French Socialist government's rifts laid bare by Aubry attack
- 26 February 2016
"Sometimes there are truths which are disagreeable to articulate, but the time has come. Enough is enough."
So begins a devastating attack published in Le Monde this week against the government of President Francois Hollande.
The article is not the work of the president's enemies on the right. It comes from within his own Socialists. The lead signature is that of the respected former minister, now mayor of Lille, Martine Aubry.
Never before have the latent divisions inside the ruling party been so cruelly exposed.
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Ms Aubry and her co-signatories list one by one the government policies which over the last four years have had them seething.
There was the so-called responsibility pact, under which businesses got relief on social charges in return for taking on new workers - "a fool's bargain," apparently.
There is the constitutional row over stripping terrorists of their nationality: a betrayal of French values, they claimed.
Two weeks ago there was the "indecent" speech of Prime Minister Manuel Valls in Munich, in which he implicitly criticised Angela Merkel for encouraging refugees.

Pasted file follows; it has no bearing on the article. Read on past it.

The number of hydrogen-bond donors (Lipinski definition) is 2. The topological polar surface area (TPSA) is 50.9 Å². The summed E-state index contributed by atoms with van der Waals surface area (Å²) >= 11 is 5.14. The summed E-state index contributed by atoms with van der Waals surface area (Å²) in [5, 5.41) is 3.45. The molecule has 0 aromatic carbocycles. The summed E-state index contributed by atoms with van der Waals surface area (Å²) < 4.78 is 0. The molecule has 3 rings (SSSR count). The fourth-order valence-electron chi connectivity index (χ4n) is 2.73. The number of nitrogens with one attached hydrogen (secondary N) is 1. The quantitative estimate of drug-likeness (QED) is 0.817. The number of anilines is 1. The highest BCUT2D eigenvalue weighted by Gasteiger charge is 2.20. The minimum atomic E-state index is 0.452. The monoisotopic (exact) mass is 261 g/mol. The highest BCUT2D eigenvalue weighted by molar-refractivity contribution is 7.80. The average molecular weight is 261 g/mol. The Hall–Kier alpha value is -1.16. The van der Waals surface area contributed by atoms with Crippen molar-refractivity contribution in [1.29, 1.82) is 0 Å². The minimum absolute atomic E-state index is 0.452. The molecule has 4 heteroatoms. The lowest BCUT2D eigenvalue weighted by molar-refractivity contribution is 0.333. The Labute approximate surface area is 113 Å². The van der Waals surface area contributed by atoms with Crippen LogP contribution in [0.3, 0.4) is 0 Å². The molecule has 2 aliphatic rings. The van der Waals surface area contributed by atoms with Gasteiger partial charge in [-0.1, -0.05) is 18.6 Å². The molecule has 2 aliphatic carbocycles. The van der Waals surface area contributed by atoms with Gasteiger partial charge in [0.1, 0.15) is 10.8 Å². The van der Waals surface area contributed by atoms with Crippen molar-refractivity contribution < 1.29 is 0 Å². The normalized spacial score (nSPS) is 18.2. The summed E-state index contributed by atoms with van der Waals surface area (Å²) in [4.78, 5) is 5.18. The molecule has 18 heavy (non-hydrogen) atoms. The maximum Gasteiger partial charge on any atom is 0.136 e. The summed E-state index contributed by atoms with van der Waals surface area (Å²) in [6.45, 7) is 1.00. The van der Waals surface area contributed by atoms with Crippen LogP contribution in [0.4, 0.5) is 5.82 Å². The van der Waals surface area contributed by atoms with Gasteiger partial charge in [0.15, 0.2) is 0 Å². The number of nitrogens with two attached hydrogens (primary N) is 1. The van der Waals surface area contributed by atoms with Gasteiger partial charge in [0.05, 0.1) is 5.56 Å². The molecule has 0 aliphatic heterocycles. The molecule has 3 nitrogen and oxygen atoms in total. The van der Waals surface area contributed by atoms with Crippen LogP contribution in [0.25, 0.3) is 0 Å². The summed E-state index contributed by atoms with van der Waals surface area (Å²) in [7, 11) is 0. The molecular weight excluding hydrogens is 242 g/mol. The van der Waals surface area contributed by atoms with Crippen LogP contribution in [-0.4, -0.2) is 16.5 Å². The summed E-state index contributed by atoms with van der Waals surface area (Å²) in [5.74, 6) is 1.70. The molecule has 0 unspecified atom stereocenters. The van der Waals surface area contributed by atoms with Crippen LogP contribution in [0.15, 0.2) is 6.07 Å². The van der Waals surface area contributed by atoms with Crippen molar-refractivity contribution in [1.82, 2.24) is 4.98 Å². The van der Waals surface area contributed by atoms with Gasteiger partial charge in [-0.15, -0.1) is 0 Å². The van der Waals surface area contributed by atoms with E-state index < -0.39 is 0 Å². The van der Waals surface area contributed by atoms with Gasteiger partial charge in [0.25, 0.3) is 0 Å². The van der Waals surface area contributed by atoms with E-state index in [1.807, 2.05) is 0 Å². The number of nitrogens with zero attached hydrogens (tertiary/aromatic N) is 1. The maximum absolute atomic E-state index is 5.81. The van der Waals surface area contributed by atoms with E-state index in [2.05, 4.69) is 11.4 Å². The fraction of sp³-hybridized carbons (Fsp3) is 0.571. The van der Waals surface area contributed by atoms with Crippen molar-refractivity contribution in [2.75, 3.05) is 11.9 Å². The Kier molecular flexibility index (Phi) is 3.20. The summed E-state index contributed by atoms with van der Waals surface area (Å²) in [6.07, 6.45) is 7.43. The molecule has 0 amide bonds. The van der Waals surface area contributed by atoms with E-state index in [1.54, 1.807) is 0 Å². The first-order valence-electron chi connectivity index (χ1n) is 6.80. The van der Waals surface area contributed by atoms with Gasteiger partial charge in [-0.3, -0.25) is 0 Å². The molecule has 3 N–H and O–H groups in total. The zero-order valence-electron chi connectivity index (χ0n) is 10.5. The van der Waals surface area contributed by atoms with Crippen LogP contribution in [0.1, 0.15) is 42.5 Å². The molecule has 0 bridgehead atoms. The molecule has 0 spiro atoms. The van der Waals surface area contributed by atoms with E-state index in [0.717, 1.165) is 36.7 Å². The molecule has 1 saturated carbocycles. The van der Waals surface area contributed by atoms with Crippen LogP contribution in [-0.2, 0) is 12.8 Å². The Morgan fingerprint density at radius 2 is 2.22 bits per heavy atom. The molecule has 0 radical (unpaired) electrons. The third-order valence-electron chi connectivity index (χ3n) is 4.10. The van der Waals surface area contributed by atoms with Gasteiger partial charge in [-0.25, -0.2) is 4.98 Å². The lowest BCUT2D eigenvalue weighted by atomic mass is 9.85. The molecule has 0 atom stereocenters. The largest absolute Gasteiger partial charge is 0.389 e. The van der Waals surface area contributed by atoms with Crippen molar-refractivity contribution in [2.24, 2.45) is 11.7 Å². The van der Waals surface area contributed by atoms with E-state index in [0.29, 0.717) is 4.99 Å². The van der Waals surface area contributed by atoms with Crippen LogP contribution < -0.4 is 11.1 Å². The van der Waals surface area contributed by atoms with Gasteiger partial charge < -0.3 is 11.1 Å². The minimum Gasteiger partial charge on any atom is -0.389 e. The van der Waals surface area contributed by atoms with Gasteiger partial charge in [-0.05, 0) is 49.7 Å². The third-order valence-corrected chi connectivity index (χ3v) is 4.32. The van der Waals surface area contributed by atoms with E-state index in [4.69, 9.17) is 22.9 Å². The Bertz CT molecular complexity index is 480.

"No," says Martine Aubry. "Madame Merkel is not naive - she has not endangered Europe, she has saved it."
And now there is the new left-right battleground: a reform to France's labour laws which Mr Valls and his liberal Budget Minister Emmanuel Macron want adopted in the spring.
For Ms Aubry and the others, this is the last straw.
Clearly inspired by reforms undertaken in other EU countries, the Khomri law (named after Labour Minister Myriam el Khomri) would make it easier for companies to lay off workers for economic reasons, and loosens rules on working times.
"What will remain of the ideals of socialism when day after day we have undermined its founding principles?" the critics lament.
What we are seeing here is a growing polarisation within the Socialist camp.
On the one hand Messieurs Valls and Macron believe the left can only be saved by moving to the right. It has to claim for itself ideas on security and the economy which are accepted with little argument in other EU states.
But this is forcing a backlash in a large chunk of the party, and not just among the usual suspects on the left - the so-called "frondeurs".
Martine Aubry is vital here, because she is seen not as a fringe player on the left, but as an alternative centre. Back in the Socialist party primary in 2011, she vastly outranked Mr Valls and came second only to Mr Hollande.
Which brings us to the president.
Perhaps most noticeable of all in the debate is the absence of the man who is theoretically in charge.
Mr Hollande has always been known as a "synthesiser" - a politician who takes two opposing views and then melds them into a third.
That knack helped him gain power, but in office there has been no guiding principle. He tacks as circumstances dictate.
Now, as next year's elections loom, the conviction politicians, who have always secretly despised the president, are making a comeback.